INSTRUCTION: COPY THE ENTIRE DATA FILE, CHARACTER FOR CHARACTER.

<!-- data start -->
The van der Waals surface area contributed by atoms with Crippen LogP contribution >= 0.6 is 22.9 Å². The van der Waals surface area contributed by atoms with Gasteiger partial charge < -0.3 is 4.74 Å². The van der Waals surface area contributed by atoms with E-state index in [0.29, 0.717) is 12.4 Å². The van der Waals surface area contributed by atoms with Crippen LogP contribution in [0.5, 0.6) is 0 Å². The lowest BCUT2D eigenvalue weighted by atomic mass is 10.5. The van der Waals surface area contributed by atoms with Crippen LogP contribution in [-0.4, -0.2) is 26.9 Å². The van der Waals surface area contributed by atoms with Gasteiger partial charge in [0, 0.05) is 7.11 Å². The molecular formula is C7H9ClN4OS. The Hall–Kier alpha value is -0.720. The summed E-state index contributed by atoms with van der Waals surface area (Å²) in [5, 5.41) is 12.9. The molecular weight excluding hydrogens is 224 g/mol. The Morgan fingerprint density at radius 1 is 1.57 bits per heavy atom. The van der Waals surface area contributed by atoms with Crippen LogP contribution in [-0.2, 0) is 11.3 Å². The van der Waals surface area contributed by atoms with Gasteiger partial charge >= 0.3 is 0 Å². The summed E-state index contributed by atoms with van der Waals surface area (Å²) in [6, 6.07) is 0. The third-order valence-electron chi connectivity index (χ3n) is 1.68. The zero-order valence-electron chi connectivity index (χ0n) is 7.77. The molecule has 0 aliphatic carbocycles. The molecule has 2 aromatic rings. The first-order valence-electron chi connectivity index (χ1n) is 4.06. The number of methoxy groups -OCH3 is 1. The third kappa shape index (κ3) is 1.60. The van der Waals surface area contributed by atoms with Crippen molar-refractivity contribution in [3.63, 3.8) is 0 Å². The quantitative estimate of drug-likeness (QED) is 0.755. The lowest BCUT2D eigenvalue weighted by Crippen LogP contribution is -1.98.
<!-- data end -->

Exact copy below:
The van der Waals surface area contributed by atoms with Crippen LogP contribution >= 0.6 is 22.9 Å². The van der Waals surface area contributed by atoms with Gasteiger partial charge < -0.3 is 4.74 Å². The van der Waals surface area contributed by atoms with E-state index in [0.29, 0.717) is 12.4 Å². The van der Waals surface area contributed by atoms with Crippen LogP contribution in [0.5, 0.6) is 0 Å². The lowest BCUT2D eigenvalue weighted by atomic mass is 10.5. The van der Waals surface area contributed by atoms with Crippen LogP contribution in [-0.4, -0.2) is 26.9 Å². The van der Waals surface area contributed by atoms with Gasteiger partial charge in [0, 0.05) is 7.11 Å². The molecular formula is C7H9ClN4OS. The Hall–Kier alpha value is -0.720. The summed E-state index contributed by atoms with van der Waals surface area (Å²) in [5, 5.41) is 12.9. The molecular weight excluding hydrogens is 224 g/mol. The Morgan fingerprint density at radius 1 is 1.57 bits per heavy atom. The van der Waals surface area contributed by atoms with Crippen LogP contribution in [-0.2, 0) is 11.3 Å². The van der Waals surface area contributed by atoms with Gasteiger partial charge >= 0.3 is 0 Å². The summed E-state index contributed by atoms with van der Waals surface area (Å²) in [6, 6.07) is 0. The third-order valence-electron chi connectivity index (χ3n) is 1.68. The zero-order valence-electron chi connectivity index (χ0n) is 7.77. The molecule has 0 aliphatic carbocycles. The molecule has 2 aromatic rings. The first-order valence-electron chi connectivity index (χ1n) is 4.06. The number of methoxy groups -OCH3 is 1. The third kappa shape index (κ3) is 1.60. The van der Waals surface area contributed by atoms with Crippen molar-refractivity contribution in [3.63, 3.8) is 0 Å². The quantitative estimate of drug-likeness (QED) is 0.755. The lowest BCUT2D eigenvalue weighted by Crippen LogP contribution is -1.98.